The owners of the Vietnamese restaurant Cong Tu Bot, shown in March, plan to open a new restaurant in the Old Port by the end of the year. Shawn Patrick Ouellette/Staff Photographer

Owners of the popular Vietnamese restaurant Cong Tu Bot on Washington Avenue in Portland plan to open a new eatery in the Old Port by the end of the year.

Chef and co-owner Vien Dobui said they leased the space at 30 Market St., formerly home of Pat’s Pizza, which closed in early April. Dobui said his new restaurant will be called Lido’s 2, a reference to a former nightclub he frequented some years ago when he lived in San Jose, California.

The new space will seat as many as 70 people, considerably more than the 40-seat Cong Tu Bot, which in March became the state’s first independent unionized restaurant in more than 40 years. The larger venue, located in the bustling Old Port, “will allow us to reach a bigger audience,” Dobui said, noting that the space also will have a full bar.

While it will offer some Vietnamese cuisine, Lido’s 2 will feature Asian food more broadly without being pan-Asian, said Dobui, a two-time finalist for a James Beard award. He said he’s still hashing out his food program at this early stage.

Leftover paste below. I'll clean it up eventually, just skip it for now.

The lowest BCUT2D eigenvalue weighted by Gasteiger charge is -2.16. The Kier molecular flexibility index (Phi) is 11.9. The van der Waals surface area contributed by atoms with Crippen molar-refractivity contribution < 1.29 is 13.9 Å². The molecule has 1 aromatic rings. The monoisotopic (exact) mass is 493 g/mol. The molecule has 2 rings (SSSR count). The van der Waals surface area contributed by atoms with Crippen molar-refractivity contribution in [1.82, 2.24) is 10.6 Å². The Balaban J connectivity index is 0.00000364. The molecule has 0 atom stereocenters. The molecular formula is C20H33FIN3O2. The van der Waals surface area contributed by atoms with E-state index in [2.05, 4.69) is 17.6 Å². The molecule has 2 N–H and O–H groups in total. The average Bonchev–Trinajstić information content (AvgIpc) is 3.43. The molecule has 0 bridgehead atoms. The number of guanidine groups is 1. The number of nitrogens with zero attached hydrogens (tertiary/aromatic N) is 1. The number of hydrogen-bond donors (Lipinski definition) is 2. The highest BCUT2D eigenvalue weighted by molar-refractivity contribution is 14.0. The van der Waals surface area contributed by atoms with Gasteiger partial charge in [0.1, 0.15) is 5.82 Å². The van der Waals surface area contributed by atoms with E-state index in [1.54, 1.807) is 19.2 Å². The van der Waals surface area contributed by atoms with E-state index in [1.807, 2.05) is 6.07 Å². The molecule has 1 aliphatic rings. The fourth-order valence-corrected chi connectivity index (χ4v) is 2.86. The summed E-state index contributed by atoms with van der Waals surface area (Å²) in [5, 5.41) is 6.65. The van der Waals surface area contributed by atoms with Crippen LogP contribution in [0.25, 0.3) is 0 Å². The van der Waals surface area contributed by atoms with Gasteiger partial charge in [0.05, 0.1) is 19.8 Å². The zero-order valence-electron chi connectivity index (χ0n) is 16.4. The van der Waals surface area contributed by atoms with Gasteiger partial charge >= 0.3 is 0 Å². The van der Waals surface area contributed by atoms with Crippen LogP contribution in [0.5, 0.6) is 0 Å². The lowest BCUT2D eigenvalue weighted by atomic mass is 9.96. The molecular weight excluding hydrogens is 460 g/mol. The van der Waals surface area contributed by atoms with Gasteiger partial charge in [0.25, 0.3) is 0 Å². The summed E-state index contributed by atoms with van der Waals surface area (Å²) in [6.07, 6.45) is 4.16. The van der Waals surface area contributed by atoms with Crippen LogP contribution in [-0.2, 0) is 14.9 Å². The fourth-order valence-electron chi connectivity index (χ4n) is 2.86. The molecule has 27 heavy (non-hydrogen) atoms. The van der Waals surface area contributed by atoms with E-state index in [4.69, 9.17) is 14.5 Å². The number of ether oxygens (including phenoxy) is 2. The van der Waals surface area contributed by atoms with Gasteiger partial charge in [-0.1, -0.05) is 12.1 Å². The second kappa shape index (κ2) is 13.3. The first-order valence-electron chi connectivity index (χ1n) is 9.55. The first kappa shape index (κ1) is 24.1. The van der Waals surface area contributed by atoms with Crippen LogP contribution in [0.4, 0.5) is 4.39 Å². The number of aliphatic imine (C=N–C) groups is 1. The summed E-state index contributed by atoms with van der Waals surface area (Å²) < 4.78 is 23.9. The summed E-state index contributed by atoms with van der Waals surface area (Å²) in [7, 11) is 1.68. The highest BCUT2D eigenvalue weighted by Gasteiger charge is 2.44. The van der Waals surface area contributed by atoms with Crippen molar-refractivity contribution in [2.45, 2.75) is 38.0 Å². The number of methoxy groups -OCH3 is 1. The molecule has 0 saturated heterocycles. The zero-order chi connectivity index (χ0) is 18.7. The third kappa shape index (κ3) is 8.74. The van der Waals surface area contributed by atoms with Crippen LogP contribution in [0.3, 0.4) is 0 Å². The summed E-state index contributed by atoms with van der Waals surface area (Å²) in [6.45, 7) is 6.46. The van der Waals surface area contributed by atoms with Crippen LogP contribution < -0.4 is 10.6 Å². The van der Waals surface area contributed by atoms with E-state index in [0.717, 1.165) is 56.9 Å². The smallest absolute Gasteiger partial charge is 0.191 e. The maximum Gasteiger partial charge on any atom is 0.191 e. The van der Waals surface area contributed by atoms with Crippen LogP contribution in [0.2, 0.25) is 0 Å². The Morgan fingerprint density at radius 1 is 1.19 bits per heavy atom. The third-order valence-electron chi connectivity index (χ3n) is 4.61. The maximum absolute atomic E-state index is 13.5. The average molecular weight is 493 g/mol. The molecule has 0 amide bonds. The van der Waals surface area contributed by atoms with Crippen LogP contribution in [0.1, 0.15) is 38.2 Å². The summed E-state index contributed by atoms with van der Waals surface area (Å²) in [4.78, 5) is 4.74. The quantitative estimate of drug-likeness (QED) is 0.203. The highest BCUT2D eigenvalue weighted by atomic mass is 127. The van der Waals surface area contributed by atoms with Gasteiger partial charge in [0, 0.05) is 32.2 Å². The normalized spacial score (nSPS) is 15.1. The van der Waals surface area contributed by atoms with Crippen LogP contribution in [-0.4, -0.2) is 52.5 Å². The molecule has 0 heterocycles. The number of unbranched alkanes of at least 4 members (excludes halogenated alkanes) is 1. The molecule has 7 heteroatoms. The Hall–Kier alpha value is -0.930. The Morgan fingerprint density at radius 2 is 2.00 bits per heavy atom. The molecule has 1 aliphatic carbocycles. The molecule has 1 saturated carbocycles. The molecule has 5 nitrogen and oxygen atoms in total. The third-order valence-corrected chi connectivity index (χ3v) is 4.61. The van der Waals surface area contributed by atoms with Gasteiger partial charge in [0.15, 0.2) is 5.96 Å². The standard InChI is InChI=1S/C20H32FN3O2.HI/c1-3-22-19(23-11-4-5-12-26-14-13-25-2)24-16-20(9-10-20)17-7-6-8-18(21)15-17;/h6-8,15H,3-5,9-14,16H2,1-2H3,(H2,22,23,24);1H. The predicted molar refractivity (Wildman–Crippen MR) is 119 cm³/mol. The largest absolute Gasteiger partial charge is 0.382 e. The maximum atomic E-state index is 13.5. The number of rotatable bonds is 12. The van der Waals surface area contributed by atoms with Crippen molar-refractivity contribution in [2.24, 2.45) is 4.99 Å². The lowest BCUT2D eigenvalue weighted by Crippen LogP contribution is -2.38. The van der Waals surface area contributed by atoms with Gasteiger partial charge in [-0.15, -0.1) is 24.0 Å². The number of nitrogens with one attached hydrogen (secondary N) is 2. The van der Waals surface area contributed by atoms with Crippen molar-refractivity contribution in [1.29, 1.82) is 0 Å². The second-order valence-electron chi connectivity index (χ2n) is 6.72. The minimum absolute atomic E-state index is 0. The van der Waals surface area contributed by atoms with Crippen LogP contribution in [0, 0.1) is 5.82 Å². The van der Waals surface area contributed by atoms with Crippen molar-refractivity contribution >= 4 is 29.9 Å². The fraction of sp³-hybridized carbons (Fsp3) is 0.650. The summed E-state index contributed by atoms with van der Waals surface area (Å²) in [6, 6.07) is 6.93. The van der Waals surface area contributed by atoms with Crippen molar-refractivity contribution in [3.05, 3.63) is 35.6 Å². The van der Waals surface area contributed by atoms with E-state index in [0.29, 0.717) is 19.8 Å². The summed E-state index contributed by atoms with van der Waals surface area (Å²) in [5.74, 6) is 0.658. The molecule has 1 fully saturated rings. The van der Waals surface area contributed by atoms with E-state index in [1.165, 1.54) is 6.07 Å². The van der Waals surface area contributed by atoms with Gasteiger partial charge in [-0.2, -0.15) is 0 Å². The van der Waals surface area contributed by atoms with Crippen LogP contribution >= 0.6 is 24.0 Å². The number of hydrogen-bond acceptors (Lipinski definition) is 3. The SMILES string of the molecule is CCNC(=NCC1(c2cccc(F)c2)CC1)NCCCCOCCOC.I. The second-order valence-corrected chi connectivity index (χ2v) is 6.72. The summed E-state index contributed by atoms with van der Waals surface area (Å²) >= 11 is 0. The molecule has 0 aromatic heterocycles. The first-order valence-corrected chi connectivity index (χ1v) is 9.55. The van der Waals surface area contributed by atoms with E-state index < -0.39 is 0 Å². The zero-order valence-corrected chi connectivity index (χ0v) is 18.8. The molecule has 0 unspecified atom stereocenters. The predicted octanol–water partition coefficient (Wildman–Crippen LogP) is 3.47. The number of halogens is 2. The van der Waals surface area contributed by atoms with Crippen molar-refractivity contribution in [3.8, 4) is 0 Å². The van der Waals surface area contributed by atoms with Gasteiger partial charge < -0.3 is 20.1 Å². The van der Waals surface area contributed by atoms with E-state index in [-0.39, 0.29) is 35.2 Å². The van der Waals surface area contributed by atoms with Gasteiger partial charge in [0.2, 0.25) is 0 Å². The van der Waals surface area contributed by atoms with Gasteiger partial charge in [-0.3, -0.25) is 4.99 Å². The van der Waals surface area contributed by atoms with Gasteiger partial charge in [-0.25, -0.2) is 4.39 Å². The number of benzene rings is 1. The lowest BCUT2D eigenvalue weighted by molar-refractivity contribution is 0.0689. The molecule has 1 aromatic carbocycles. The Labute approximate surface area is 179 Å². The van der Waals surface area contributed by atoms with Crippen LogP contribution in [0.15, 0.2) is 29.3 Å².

The space will not require a full build-out, but will undergo more targeted cosmetic renovations. Dobui said Lido’s 2 could optimistically open as soon as late fall, and is confident it will launch before the end of the year.



A Cambodian food stall, the only Khmer-style eatery in the area, is launching in the Public Market House in Portland in the second-floor space of the former Pho Huong restaurant.

Chef-owner Khanya “Navii” Chhay said her new restaurant, called Khmer Kitchen, is awaiting final certifications and she hopes to have it open by the second week in May.

Chhay said she’ll be serving authentic Cambodian food, including dishes like Khmer-style ribs with rice, pickled veggies and a complexly flavored seafood sauce; chicken wings stuffed with ground pork, glass noodles and seasonings; Khmer chicken and beef skewers; chicken ginger stir-fry; and Cambodian-style egg rolls, pho and bahn mi. Entrees will run between $12 and $15.

Khmer Kitchen will be open seven days a week to start. Chhay said she may adjust her operating hours depending on the foot traffic she observes in the first few weeks.

Chef and sole owner of the new stall, Chhay operated a Cambodian restaurant in Providence, Rhode Island, from 2006-08.



The Garden Bar, a design-your-own salad and bowl concept, is slated to have its soft opening Saturday in Biddeford’s Pepperell Mill Campus.